Russian is the most widely spoken language of Eurasia and the most widespread of the Slavic languages.
Russian is a Slavic language in the Indo-European family. From the point of view of the spoken language, its closest relatives are Ukrainian and Belarusian, the other two national languages in the East Slavic group.
The basic vocabulary, principles of word formation, inflections and literary style of Russian have been also influenced by Church Slavonic, a developed and partly adopted form of the South Slavic Old Church Slavonic language used by the Russian Orthodox Church. The vocabulary and literary style of Russian have also been greatly influenced by Greek, Latin, French, German, and English.
Modern Russian also has a considerable number of words adopted from Bulgarian, Tatar and some other Turkic languages.
Russian is classified as a level III language in terms of learning difficulty for native English speakers. It is also regarded by the United States Intelligence Community as a “hard target” language, due to both its difficulty to master for English speakers as well as due to its critical role in American foreign policy.
Russian is the official language of Russia, Belarus, Kazakhstan, Kyrgyzstan, South Ossetia and Abkhazia. It is one of the six official languages of the United Nations.
A number of dialects exist in Russia. Some linguists divide the dialects of the Russian language into two primary regional groupings, “Northern” and “Southern”, with Moscow lying on the zone of transition between the two. The dialects often show distinct and non-standard features of pronunciation and intonation, vocabulary, and grammar.
Russian is written in a non-Latin script using a modified version of the Cyrillic alphabet, consisting of 33 letters.
А (a) Б (b) В (v) Г (g) Д (d) Е (ye) Ё (jo) Ж (zh) З (z) И (i) Й (j) К (k) Л (l) М (m) Н (n) О (o) П (p) Р (r) С (s) Т (t) У (u) Ф (f) Х (h) Ц (ts) Ч (ch) Ш (sh) Щ (sch) Ъ (-) Ы (y) Ь (-) Э (e) Ю (ju) Я (ja)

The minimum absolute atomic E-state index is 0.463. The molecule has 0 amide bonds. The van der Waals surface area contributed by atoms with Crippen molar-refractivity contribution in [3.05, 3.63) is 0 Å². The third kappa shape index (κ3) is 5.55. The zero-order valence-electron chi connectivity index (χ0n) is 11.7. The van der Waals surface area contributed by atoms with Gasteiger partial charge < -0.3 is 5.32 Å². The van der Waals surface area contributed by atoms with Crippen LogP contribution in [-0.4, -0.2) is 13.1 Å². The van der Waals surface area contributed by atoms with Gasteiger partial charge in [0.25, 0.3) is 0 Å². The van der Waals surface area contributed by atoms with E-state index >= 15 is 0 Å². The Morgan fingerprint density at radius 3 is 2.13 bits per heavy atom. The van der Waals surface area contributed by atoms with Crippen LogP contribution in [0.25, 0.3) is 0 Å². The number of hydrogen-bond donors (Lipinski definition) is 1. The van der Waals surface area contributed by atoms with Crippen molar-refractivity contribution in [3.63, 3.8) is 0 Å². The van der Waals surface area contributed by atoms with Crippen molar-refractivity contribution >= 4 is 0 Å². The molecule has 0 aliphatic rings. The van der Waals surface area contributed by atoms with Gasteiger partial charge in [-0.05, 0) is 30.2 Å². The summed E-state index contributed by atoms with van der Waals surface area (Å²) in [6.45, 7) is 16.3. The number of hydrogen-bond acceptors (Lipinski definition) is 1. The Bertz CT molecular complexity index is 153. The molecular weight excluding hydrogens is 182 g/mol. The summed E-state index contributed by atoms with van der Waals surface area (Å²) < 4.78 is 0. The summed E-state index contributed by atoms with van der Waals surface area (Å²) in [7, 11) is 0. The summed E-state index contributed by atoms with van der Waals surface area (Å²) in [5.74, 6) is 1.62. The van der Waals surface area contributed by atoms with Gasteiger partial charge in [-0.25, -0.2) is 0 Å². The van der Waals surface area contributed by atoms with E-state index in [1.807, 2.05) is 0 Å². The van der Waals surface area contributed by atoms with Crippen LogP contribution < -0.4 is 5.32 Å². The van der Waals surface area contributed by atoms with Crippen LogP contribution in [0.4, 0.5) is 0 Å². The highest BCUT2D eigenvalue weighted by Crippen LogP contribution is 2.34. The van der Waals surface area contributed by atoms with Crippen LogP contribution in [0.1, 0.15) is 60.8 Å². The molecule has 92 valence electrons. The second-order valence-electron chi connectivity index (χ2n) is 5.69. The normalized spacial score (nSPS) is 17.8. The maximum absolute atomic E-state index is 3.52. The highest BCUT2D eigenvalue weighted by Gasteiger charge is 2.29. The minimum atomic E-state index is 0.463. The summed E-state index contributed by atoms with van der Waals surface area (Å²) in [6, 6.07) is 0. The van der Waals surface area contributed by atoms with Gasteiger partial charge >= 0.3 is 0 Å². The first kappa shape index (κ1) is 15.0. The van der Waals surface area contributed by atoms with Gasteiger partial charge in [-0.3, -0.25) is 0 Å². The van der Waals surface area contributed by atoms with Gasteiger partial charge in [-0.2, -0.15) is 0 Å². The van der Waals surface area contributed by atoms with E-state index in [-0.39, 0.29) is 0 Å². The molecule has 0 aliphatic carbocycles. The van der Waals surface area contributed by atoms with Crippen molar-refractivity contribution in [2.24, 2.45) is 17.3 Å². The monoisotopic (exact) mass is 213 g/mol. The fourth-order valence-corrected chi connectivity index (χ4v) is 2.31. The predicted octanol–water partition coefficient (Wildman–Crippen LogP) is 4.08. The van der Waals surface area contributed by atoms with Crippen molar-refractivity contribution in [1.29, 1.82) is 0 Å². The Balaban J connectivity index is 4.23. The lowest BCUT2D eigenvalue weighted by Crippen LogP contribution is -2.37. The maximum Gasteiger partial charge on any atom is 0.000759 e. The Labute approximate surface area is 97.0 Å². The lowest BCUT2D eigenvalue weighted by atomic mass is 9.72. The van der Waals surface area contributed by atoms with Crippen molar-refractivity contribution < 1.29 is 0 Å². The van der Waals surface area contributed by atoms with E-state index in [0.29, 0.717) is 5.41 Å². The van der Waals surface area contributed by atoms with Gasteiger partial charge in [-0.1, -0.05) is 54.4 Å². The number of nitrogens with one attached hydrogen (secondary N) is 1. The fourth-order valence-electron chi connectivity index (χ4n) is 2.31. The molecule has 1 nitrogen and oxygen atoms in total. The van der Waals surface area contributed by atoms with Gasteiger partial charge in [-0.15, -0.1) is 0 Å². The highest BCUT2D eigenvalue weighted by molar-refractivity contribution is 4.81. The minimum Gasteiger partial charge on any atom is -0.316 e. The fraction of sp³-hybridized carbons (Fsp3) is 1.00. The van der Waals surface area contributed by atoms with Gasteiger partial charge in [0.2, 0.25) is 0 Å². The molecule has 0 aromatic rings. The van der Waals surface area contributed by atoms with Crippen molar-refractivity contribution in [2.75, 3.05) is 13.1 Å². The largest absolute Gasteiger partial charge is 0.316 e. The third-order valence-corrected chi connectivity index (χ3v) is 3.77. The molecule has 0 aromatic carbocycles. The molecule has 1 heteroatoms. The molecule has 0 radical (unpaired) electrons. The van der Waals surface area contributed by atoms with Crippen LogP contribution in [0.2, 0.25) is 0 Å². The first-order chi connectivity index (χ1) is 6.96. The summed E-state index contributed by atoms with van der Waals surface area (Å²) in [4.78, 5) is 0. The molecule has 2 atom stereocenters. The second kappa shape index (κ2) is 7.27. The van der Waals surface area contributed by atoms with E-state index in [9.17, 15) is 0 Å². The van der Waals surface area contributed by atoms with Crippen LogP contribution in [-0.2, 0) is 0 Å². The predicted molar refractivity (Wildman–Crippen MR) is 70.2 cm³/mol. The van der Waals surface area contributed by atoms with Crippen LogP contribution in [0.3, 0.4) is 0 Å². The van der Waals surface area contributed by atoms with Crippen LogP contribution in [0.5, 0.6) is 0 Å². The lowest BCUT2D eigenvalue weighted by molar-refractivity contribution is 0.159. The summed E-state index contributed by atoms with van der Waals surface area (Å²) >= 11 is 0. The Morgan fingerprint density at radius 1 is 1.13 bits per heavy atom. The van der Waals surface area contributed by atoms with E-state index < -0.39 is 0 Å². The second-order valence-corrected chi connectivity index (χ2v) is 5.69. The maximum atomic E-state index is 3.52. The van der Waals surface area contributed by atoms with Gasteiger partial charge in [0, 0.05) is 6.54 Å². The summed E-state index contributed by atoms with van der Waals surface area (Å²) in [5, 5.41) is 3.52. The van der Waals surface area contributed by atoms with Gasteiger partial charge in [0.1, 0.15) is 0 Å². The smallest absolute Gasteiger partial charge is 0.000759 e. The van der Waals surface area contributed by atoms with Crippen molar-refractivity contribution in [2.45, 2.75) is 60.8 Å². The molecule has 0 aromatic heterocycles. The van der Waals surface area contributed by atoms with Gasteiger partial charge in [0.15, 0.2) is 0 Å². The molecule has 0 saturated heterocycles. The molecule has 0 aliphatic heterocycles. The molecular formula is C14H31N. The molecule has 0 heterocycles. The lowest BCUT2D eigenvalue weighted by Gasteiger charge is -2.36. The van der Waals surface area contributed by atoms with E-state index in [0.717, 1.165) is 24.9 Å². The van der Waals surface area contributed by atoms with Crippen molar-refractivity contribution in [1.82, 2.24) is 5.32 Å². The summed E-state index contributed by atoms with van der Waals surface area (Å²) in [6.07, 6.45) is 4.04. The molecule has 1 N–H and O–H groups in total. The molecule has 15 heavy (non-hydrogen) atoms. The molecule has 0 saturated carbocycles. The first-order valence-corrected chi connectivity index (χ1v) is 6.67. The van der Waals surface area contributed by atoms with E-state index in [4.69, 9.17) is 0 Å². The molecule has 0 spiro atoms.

The Russian alphabet (azbuka) does not have a well established system of character encoding yet, and several encodings (KOI8-R, Windows-1251, ISO.) are currently in use. For communication purposes, a number of conversion applications were developed.
Russian spelling is reasonably phonemic in practice. The current spelling follows the major reform of 1918, and the final codification of 1956. An update proposed in the late 1990′s has met a hostile reception, and has not been formally adopted.
The punctuation, originally based on Byzantine Greek, was in the seventeenth and eighteenth centuries reformulated on the French and German models.
Stress in Russian is generally quite unpredictable and can be placed on almost any syllable, one of the most difficult aspects for foreign language learners.
English Words of Russian origin
Many languages, including English, contain words most likely borrowed from the Russian language. Not all of the words are truly fluent Russian or Slavic origin. Some of them co-exist in other Slavic languages and it is difficult to decide whether they made English from Russian or, say, from Polish, most of these being vodka. Some other words are borrowed or constructed from the classical ancient languages, such as Latin or Greek. Still others are borrowed from indigenous peoples of Russia, the Soviet Union, and the Russian Empire.
Most of them are used to denote things and notions specific to Russia, Russian culture, politics, history, especially well-known outside Russia:
babushka, balalaika, cosmonaut, gulag, intelligentsia, kazakh, kopeck, kremlin, matryoshka , molotov, pogrom, ruble (rouble), samovar, shapka, sputnik, steppe, taiga, troika (dance) , troika (sled), vodka
Source: Wikipedia. (This article is licensed under the GNU Free Documentation License. It uses material from the Wikipedia article “Metasyntactic variable”)